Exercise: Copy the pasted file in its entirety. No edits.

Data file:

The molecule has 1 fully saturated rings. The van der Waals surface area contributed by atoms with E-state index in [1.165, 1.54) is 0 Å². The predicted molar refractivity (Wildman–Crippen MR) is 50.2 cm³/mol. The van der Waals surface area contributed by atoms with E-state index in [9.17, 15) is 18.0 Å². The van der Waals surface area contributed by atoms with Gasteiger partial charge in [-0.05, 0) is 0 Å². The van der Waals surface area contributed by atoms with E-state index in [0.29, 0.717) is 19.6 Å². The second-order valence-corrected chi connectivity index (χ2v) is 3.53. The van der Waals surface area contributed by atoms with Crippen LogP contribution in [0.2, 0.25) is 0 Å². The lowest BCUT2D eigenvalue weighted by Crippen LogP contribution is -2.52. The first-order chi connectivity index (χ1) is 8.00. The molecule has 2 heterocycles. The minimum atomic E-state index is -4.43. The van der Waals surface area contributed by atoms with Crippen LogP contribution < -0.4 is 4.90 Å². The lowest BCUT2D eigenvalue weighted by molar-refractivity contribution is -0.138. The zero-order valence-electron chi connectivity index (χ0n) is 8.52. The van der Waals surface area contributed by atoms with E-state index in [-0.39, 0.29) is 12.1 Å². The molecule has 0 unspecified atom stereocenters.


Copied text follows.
The molecule has 1 fully saturated rings. The van der Waals surface area contributed by atoms with E-state index in [1.165, 1.54) is 0 Å². The predicted molar refractivity (Wildman–Crippen MR) is 50.2 cm³/mol. The van der Waals surface area contributed by atoms with E-state index in [9.17, 15) is 18.0 Å². The van der Waals surface area contributed by atoms with Gasteiger partial charge in [-0.05, 0) is 0 Å². The van der Waals surface area contributed by atoms with E-state index in [0.29, 0.717) is 19.6 Å². The second-order valence-corrected chi connectivity index (χ2v) is 3.53. The van der Waals surface area contributed by atoms with Crippen LogP contribution in [0.2, 0.25) is 0 Å². The lowest BCUT2D eigenvalue weighted by Crippen LogP contribution is -2.52. The first-order chi connectivity index (χ1) is 8.00. The molecule has 2 heterocycles. The minimum atomic E-state index is -4.43. The van der Waals surface area contributed by atoms with Crippen LogP contribution < -0.4 is 4.90 Å². The lowest BCUT2D eigenvalue weighted by molar-refractivity contribution is -0.138. The zero-order valence-electron chi connectivity index (χ0n) is 8.52. The van der Waals surface area contributed by atoms with E-state index in [-0.39, 0.29) is 12.1 Å². The molecule has 0 unspecified atom stereocenters.